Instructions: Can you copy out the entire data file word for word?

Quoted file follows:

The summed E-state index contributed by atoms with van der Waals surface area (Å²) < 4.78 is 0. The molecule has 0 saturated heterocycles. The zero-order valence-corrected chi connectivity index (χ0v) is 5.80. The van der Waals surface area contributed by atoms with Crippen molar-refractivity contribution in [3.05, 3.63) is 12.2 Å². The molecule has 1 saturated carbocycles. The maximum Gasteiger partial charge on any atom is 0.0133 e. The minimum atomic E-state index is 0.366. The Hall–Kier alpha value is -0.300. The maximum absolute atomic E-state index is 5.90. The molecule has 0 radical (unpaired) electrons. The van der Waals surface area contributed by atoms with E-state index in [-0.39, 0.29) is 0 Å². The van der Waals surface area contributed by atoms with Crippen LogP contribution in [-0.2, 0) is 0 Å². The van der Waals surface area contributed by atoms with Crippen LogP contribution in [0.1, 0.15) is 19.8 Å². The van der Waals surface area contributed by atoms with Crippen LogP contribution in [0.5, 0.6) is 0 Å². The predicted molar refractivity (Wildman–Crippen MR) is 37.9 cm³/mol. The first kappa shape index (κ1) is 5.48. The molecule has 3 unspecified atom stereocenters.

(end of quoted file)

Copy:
The summed E-state index contributed by atoms with van der Waals surface area (Å²) < 4.78 is 0. The molecule has 0 saturated heterocycles. The zero-order valence-corrected chi connectivity index (χ0v) is 5.80. The van der Waals surface area contributed by atoms with Crippen molar-refractivity contribution in [3.05, 3.63) is 12.2 Å². The molecule has 1 saturated carbocycles. The maximum Gasteiger partial charge on any atom is 0.0133 e. The minimum atomic E-state index is 0.366. The Hall–Kier alpha value is -0.300. The maximum absolute atomic E-state index is 5.90. The molecule has 0 radical (unpaired) electrons. The van der Waals surface area contributed by atoms with E-state index in [-0.39, 0.29) is 0 Å². The van der Waals surface area contributed by atoms with Crippen LogP contribution in [-0.2, 0) is 0 Å². The van der Waals surface area contributed by atoms with Crippen LogP contribution in [0.1, 0.15) is 19.8 Å². The van der Waals surface area contributed by atoms with Crippen LogP contribution in [0.5, 0.6) is 0 Å². The predicted molar refractivity (Wildman–Crippen MR) is 37.9 cm³/mol. The first kappa shape index (κ1) is 5.48. The molecule has 3 unspecified atom stereocenters.